Friday, April 21, 2006
By RAELYNN RICARTE
News staff writer
April 5, 2006
U.S. Army National Guard Sergeant Kenneth Miller and nine other soldiers attached to the Hood River Armory recently received medals for their service in Iraq.
Miller was awarded an Army commendation medal for his 18 months of active duty. He said it was very worthwhile to be involved in bringing democracy to the Middle Eastern country.
While in Iraq, Miller and others from the Armory were attached to the 2nd Battalion, 162nd Infantry Division of the Army. He was the spokesperson to share a soldier’s perspective of the deployment.
Miller said it was “disappointing” to return to the United States and not see news reports of the rebuilding efforts underway in Iraq.
“The media doesn’t seem to want to show the good things that are happening over there. But I had the opportunity to see the positive changes first-hand,” he said. “The most gratifying thing was the excitement of children about the growing opportunities to better their lives.”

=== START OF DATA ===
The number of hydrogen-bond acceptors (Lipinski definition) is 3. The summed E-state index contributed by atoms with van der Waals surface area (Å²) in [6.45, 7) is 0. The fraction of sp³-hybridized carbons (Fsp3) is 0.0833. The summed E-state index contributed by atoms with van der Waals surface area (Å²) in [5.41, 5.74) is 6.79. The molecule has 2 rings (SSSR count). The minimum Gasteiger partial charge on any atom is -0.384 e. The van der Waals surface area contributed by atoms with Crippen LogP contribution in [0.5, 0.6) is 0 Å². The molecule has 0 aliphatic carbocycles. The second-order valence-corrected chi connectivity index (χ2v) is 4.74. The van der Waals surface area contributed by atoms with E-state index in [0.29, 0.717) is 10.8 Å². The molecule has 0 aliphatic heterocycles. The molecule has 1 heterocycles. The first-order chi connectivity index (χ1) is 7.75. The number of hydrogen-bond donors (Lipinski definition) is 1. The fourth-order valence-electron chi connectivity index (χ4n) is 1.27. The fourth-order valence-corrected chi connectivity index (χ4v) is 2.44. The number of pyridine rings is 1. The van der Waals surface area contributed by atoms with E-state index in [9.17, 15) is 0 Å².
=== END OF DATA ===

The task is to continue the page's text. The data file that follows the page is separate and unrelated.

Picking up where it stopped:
Miller said many anti-war protesters don’t understand how strongly the military supports their right to freedom of speech. He said no one is more committed to protecting American freedoms than a soldier who is willing to put his/her life on the line for that cause.
“I think the only thing that bothers us is when people burn the flag or carry it improperly,” he said. “All we ask is that protesters respect the flag because of what it stands for — and we’ll be the first to salute it when they pass by.”
At a ceremony in late March, retired First Sgt. Leroy Himes and Lt. Colonel Donald Dellinger also pinned commendation medals on the uniforms of: Sgt. Edward Arneson, Staff Sgt. Gary Norris, Sgt. Shane Paasch, retired Staff Sgt. Luke Wilson, Staff Sgt. Wayne Calkins, Staff Sgt. Travis Sheehan, and Sgt. Oliver Phelps. Dellinger also received the award.
In addition, Wilson, who lost his right leg in battle, and Calkins received a medal of valor for acts of bravery and personal sacrifice while engaged by hostile enemy fire.
Miller, Wilson, Calkins, Phelps, Arneson and Sgt. Eric Lund all received combat action badges. They were recognized for facing soldiers or hostile fire in combat.
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I Can't Keep Quiet singers at "Citizen Town Hall"
‘I can’t keep quiet,’ sing members of an impromptu choir in front of Hood River Middle School Saturday prior to the citizen town hall for questions to Rep. Greg Walden. The song addresses female empowerment generally and sexual violence implicitly, and gained prominence during the International Women’s Day events in January. The singers braved a sudden squall to finish their song and about 220 people gathered in HRMS auditorium, which will be the scene of the April 12 town hall with Rep. Greg Walden, at 3 p.m. Enlarge